“Since there is no modern law on tackling pandemics, in April, I had presented a bill in parliament to help manage public health emergencies. After the First Reading of the bill, the government lost interest in it. In the absence of a legal framework, the government is able to act arbitrarily,” Sumanthiran said.     

The Public Health Emergency bill said that where a public health emergency has been declared, there shall be constituted a body called the “Public Health Emergency Council” consisting of the President,  the Prime Minister, the Leader of the Opposition; the Ministers in charge of Health, Social Welfare,  Environment, Home Affairs, Science and Techonology,  Defence, Police, Finance, and Foreign Affairs. The Speaker shall, in consultation with the Leader of the Opposition, nominate five persons from amongst the Opposition Members of Parliament to be members of the Council.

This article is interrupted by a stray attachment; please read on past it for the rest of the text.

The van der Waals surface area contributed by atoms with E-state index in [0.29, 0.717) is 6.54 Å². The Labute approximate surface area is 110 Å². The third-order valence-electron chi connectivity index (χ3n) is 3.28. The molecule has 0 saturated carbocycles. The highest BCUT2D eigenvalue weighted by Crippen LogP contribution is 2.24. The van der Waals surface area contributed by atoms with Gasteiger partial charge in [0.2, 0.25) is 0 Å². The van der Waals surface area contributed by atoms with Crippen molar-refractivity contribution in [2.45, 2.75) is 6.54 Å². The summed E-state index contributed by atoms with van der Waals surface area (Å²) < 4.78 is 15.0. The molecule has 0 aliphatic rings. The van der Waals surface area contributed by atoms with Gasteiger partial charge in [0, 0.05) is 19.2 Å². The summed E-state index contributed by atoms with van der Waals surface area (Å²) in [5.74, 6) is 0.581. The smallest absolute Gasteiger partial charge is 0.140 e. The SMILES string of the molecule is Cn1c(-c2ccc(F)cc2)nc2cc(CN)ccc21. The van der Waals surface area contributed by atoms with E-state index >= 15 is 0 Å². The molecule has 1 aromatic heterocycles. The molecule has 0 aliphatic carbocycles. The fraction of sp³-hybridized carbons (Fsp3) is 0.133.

The Council will draft rules and regulations on every aspect of public health emergency management. Those who break its orders will be liable for legal action. The Council will be answerable to parliament, the bill proposed.

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P. K. Balachandran

P. K. Balachandran is a senior Indian journalist working in Sri Lanka for local and international media and has been writing on South Asian issues for the past 21 years.